Jump directly to the Content

Dissolution

§ 6.15
Key point 6-15. The procedure for dissolving an incorporated church is specified by state nonprofit corporation law.

The dissolution of incorporated churches generally is regulated by state corporation law since the state alone has the authority to dissolve those organizations it has created.[443] FLETCHER CYC. CORP. § 7971 (perm. ed. 2008). Corporate dissolutions may be either voluntary or involuntary. A voluntary corporate dissolution is accomplished by the corporation itself. Most state religious and nonprofit corporation laws contain a specific procedure for voluntary dissolution, which generally consists of the following elements:

  1. Board resolution. The board of directors adopts a resolution recommending that the corporation be dissolved and directing that the question of dissolution be submitted to the church membership.
  2. Notice to members. All voting members are notified in writing that the question of dissolution will be discussed at a special or general meeting of the members.
  3. Approval. A resolution to dissolve the corporation is adopted if it receives at least two-thirds voter approval.
  4. Notice to creditors. Notice of the dissolution is mailed to all creditors of the former corporation.
  5. Payment of debts. All corporate liabilities are paid. Any assets remaining after payment of liabilities are transferred to the organization or organizations, if any, prescribed in the dissolved corporation's charter or in the controlling rules of a church hierarchy, if any, with which the church is affiliated. If neither the charter nor controlling rules of a religious hierarchy specifies how corporate assets are to be distributed following dissolution, the assets are conveyed to one or more organizations engaged in activities substantially similar to those of the dissolving corporation.
  6. Articles of dissolution prepared. The articles of dissolution are executed. The articles set forth the name of the corporation, the date of the meeting of members at which the resolution to dissolve was adopted, and an acknowledgment that a quorum was present, that the resolution was adopted by at least two-thirds of the members present at such meeting, that all debts of the corporation have been paid, and that all remaining assets of the corporation have been transferred to the organization specified in the corporation's charter, or, if no organization is specified, to an organization engaged in activities substantially similar to those of the dissolving corporation.
  7. Articles of dissolution filed. The articles of dissolution are filed with the secretary of state. If the articles of dissolution conform to all legal requirements, the secretary of state issues to a representative of the dissolved corporation a certificate of dissolution, which is recorded with the office of the recorder of deeds of the county in which the church had been located.[444] MODEL NONPROFIT CORPORATION ACT §§ 45-51.

It is important to recognize that the IRS maintains that every incorporated church must contain a provision in its charter ensuring that in the event of a dissolution the assets of the church will pass to a tax-exempt organization. The IRS has stated that the following provision will suffice:

Upon the dissolution of the corporation, assets shall be distributed for one or more exempt purposes within the meaning of section 501(c)(3) of the Internal Revenue Code, or the corresponding section of any future federal tax code, or shall be distributed to the federal government, or to a state or local government, for a public purpose. Any such assets not so disposed of shall be disposed of by a Court of Competent Jurisdiction of the county in which the principal office of the corporation is then located, exclusively for such purposes or to such organization or organizations, as said Court shall determine, which are organized and operated exclusively for such purposes.[445] IRS Publication 557. An abbreviated version of this language, which also is acceptable to the IRS, appears in Rev. Proc. 82-2, 1982-1 C.B. 367.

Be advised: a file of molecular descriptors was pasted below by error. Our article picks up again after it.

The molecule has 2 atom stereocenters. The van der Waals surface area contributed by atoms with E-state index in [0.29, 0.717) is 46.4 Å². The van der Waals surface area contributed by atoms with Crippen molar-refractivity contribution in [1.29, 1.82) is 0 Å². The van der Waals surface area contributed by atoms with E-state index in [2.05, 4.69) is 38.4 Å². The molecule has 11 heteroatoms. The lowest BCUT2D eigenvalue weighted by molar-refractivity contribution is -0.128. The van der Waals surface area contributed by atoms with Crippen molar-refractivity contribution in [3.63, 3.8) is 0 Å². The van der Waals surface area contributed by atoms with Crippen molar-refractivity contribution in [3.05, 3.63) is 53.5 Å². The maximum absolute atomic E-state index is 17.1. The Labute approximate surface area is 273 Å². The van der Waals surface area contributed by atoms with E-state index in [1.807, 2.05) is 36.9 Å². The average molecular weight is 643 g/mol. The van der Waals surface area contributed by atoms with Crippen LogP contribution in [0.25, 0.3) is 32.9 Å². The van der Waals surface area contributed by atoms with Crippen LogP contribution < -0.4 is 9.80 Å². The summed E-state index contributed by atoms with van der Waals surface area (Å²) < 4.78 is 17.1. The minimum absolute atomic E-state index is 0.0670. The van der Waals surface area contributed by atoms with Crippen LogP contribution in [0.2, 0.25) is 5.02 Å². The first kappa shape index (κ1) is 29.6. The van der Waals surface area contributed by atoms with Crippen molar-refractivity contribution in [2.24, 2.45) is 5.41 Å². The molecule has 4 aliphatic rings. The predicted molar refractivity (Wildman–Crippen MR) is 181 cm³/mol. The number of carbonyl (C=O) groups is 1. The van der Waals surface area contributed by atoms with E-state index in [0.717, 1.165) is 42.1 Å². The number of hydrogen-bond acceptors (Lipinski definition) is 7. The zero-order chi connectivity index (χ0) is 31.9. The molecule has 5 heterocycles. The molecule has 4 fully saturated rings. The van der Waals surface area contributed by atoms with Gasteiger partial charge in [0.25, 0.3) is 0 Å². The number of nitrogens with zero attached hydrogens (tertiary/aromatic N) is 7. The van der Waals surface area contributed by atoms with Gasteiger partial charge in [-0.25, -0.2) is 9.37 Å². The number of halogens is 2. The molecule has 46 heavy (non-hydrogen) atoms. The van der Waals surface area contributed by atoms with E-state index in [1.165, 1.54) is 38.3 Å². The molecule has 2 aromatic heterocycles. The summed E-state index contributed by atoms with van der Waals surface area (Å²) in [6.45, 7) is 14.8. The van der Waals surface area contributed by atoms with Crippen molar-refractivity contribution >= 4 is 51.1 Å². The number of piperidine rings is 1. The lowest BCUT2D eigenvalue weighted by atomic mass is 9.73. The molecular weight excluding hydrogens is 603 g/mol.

A church, of course, may specify in its charter the tax-exempt organization to which its assets will pass upon dissolution. A dissolution clause is necessary in order to ensure the tax-exempt status of a church, since a church will not be considered entitled to tax-exempt status if any part of its net earnings or assets is payable to or for the benefit of any private individual.[446] I.R.C. § 501(c)(3). The income tax regulations also specify that an organization is not organized exclusively for exempt purposes if its assets are payable to individuals or nonexempt organizations upon dissolution.

It is important to emphasize that the property of a dissolved church will be conveyed to a charitable organization having purposes and activities substantially similar to those of the dissolved church if neither the church charter nor controlling rules of an ecclesiastical hierarchy provide otherwise. To illustrate, one court ruled that the members of a dissolving church had no authority to distribute church assets to a theological seminary or a servicemen's center, since neither organization was substantially related in purpose or activity to the dissolving church.[447] Metropolitan Baptist Church v. Younger, 121 Cal. Rptr. 899 (1975). And, if a dissolving church is affiliated with a religious hierarchy whose internal rules require that the assets of a dissolving local church revert to the parent organization, the members of a dissolving church have no authority to distribute the church's assets to another organization.[448] Polen v. Cox, 267 A.2d 201 (Md. 1970); German Evangelical Lutheran St. Johannes Church v. Metropolitan New York Synod of the Lutheran Church in America, 366 N.Y.S.2d 214 (1975), appeal denied, 378 N.Y.S.2d 1025 (1975). In addition to the procedures specified by state corporation law, church corporations also are bound by the procedural requirements of their own charters and bylaws, or the controlling rules of a parent ecclesiastical body, in a dissolution proceeding.[449] Presbytery of the Covenant v. First Presbyterian Church, 552 S.W.2d 865 (Tex. App. 1977).